One of the saddest facts about bullying is that bullies most often target students who are already feeling left out and have low self esteem. These students are less likely to stand up to the bully, so if no one else steps in and it gets worse, they’ll become even more ostracized and develop even worse self esteem. Bullying has been shown to have long-term effects on mental health and wellness, even into adulthood, so stopping it before it starts can make a big difference in the lives of those students who are spared this horrible experience.
So how do you stop bullying? Bullying doesn’t just start in a vacuum. Students who bully tend to be those who cause trouble in other ways. They are encouraged by their friends, who are likely to participate in bullying as well. But what allows bullying to grow is a culture of students and adults who look the other way when they suspect (or know first-hand) that bullying is going on.
Community-Wide Anti-Bullying Efforts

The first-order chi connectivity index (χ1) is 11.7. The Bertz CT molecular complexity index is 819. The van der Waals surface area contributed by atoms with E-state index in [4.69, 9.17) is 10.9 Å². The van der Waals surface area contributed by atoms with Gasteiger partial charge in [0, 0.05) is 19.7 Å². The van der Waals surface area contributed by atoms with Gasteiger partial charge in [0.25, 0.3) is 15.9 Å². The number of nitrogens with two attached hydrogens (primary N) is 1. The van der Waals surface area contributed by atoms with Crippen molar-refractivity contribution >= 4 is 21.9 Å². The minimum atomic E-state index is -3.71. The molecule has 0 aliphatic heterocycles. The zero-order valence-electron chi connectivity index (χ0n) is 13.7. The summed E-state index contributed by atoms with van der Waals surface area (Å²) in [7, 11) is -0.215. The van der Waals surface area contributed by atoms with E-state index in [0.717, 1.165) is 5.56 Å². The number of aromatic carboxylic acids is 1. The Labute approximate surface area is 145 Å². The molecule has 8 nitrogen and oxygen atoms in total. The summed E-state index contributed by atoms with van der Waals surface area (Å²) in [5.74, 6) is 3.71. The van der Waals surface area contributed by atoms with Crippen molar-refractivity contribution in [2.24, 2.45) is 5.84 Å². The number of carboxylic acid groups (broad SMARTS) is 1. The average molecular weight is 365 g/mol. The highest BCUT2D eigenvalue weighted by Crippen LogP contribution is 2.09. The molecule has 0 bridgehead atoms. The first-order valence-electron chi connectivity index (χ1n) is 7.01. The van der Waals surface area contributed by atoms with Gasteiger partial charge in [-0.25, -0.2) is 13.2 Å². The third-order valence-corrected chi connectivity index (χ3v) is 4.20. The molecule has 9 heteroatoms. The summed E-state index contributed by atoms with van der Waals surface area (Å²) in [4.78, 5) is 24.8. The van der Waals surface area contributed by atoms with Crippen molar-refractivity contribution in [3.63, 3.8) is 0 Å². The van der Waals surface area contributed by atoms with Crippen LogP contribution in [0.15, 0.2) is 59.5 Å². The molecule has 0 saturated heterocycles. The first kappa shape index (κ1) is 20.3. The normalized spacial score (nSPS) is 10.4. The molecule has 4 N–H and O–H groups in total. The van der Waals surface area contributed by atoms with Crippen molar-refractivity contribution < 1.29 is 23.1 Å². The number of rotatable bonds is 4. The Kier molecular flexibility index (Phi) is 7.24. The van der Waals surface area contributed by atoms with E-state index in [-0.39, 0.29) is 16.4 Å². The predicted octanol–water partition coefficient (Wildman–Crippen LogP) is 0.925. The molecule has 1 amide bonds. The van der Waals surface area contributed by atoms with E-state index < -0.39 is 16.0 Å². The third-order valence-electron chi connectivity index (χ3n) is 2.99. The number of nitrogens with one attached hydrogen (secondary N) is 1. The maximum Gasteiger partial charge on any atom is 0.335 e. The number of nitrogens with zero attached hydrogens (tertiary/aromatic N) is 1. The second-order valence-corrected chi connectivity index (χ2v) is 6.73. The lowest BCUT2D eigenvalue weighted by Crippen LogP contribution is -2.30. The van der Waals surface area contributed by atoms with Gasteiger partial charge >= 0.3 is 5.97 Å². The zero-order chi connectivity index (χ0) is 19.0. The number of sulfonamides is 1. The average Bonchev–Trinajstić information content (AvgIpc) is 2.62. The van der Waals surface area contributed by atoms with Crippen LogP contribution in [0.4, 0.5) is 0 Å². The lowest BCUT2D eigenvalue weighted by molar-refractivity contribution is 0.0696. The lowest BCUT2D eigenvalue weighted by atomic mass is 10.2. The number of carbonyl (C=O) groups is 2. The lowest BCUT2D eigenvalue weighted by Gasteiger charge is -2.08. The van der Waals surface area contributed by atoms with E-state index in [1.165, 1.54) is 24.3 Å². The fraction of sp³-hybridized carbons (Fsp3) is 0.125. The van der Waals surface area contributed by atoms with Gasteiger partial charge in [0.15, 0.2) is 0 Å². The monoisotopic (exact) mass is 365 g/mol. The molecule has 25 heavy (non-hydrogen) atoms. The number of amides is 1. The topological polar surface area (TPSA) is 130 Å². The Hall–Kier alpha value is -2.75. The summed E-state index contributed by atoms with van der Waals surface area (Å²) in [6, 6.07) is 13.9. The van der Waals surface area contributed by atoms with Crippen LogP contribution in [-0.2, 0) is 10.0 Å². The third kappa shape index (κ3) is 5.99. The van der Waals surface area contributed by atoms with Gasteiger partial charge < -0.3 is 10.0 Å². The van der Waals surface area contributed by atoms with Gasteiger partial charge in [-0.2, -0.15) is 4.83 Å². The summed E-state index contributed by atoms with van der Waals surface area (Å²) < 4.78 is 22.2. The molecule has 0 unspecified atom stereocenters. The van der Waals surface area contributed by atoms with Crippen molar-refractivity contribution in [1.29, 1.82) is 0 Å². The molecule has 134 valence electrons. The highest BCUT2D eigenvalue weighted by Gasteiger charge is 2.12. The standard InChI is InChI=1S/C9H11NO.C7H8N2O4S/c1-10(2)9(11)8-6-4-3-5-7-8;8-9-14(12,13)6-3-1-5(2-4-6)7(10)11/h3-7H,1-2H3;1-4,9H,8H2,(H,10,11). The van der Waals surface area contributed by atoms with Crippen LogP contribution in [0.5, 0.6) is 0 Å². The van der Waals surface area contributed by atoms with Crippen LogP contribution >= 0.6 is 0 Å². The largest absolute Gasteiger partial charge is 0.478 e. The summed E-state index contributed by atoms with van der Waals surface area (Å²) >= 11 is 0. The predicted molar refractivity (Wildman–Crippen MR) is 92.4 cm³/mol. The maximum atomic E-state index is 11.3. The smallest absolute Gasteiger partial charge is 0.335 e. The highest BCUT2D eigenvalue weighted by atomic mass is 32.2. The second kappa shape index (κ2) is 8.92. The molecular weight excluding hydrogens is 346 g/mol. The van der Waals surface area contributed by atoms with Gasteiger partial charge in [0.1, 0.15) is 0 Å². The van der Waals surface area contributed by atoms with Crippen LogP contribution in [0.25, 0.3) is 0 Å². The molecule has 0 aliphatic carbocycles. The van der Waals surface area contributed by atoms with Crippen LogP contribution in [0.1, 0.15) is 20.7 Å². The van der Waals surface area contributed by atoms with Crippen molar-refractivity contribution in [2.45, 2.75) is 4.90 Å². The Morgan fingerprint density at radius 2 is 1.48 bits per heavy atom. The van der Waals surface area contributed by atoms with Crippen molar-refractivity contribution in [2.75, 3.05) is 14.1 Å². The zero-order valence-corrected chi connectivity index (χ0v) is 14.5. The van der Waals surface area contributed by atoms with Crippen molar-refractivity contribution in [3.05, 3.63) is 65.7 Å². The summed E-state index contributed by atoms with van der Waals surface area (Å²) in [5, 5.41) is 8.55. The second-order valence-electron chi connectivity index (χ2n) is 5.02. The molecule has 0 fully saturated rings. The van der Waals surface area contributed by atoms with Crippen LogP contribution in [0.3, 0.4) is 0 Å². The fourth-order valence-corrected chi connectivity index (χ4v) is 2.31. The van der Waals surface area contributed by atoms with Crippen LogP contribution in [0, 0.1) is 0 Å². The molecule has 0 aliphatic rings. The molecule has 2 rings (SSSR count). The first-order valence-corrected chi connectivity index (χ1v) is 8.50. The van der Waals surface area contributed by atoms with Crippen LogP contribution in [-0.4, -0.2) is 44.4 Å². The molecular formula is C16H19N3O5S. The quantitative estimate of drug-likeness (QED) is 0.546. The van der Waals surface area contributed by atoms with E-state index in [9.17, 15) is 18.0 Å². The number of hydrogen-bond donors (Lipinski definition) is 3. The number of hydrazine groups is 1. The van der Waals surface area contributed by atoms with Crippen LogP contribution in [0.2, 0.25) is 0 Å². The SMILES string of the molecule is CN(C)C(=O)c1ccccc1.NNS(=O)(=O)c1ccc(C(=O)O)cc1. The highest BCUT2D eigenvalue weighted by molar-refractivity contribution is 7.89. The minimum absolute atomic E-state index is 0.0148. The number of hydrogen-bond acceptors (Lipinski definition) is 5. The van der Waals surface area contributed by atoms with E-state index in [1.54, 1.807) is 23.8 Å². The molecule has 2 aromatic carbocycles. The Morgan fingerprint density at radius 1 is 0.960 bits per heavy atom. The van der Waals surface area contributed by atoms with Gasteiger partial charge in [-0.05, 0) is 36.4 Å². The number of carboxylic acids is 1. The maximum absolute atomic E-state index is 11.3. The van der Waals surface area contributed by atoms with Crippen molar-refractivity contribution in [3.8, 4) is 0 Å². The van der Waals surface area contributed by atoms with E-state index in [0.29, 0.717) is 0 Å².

To stop bullying, everyone who is a part of a school community needs to be both aware and willing to step up:
Parents can reinforce anti-bullying messages and expect appropriate behavior both at school and at home. Studies show that students whose parents have exceptionally harsh or exceptionally lax discipline are more likely to bully others, so maintaining a healthy, balanced discipline environment in the home actually extends to the environment of the school as well.
Teachers and administrators can lay out clear expectations by presenting anti-bullying units and programming (such as those we work to reinforce with our anti-bullying folder programs). They can also create an environment where students are encouraged to come forward about bullying without fear of being shamed by their peers.
All school staff, from crossing guards to lunchroom servers should be informed of the school’s anti-bullying policies and be willing to hold students accountable. Turning a blind eye for risk of offending parents or getting involved in a complicated situation only hurts the students, and anti-bullying policies are most effective when they’re consistently enforced.
Students should be empowered to not only refrain from bullying, but stand up for others who are in need of help. This means reporting bullying when they see it as well as making an effort to make everyone feel included.
Anti-bullying efforts must be a true community initiative, a community-wide effort. We supply anti-bullying folders to help reinforce the lessons that teachers present and to remind students daily that bullying isn’t good for anyone, and that it’s worth it to come forward and voice what’s going on.